In chemolithotrophs, the compounds - the electron donors - are oxidized in the cell, and the electrons are channeled into respiratory chains, ultimately producing ATP. The electron acceptor can be oxygen (in aerobic bacteria), but a variety of other electron acceptors, organic and inorganic, are also used by various species. Some lithotrophs produce organic compounds from carbon dioxide in a process called chemosynthesis, much as plants do in photosynthesis. Plants use energy from sunlight to drive carbon dioxide fixation, since both water and carbon dioxide are low in energy. By contrast, the hydrogen compounds used in chemosynthesis are high in energy, so chemosynthesis can take place in the absence of sunlight (e.g., around a hydrothermal vent). Other lithotrophs are able to directly utilize inorganic substances, e.g., iron, hydrogen sulfide, elemental sulfur, or thiosulfate, for some or all of their energy needs.[10][11][12][13][14]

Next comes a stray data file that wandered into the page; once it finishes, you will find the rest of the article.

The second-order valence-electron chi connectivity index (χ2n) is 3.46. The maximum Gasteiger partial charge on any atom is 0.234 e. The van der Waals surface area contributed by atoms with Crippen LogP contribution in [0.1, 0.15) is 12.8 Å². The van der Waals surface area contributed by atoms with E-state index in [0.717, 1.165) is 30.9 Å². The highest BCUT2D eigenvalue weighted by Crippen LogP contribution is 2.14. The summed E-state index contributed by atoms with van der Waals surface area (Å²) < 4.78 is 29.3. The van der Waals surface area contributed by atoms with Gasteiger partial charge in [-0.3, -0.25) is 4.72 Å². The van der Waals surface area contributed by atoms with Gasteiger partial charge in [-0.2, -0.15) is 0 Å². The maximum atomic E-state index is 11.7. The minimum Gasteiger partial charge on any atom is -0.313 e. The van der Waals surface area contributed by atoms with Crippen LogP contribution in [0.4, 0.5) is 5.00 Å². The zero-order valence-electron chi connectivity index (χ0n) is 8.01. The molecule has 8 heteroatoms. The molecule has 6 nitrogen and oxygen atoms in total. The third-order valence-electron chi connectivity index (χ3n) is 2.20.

Here are a few examples of chemolithotrophic pathways, any of which may use oxygen, sulfur or other molecules as electron acceptors:

Name Examples Source of energy and electrons Respiration electron acceptor
Iron bacteria Acidithiobacillus ferrooxidans Fe2+ (ferrous iron) → Fe3+ (ferric iron) + e-[15] O
2
(oxygen) → H
2
O (water)[15]
Nitrosifying bacteria Nitrosomonas NH3 (ammonia) → NO
2
(nitrite) + e-[16]
O
2
(oxygen) → H
2
O (water)[16]
Nitrifying bacteria Nitrobacter NO
2
(nitrite) → NO
3
(nitrate) + e-[17]
O
2
(oxygen) → H
2
O (water)[17]
Chemotrophic purple sulfur bacteria Halothiobacillaceae S2−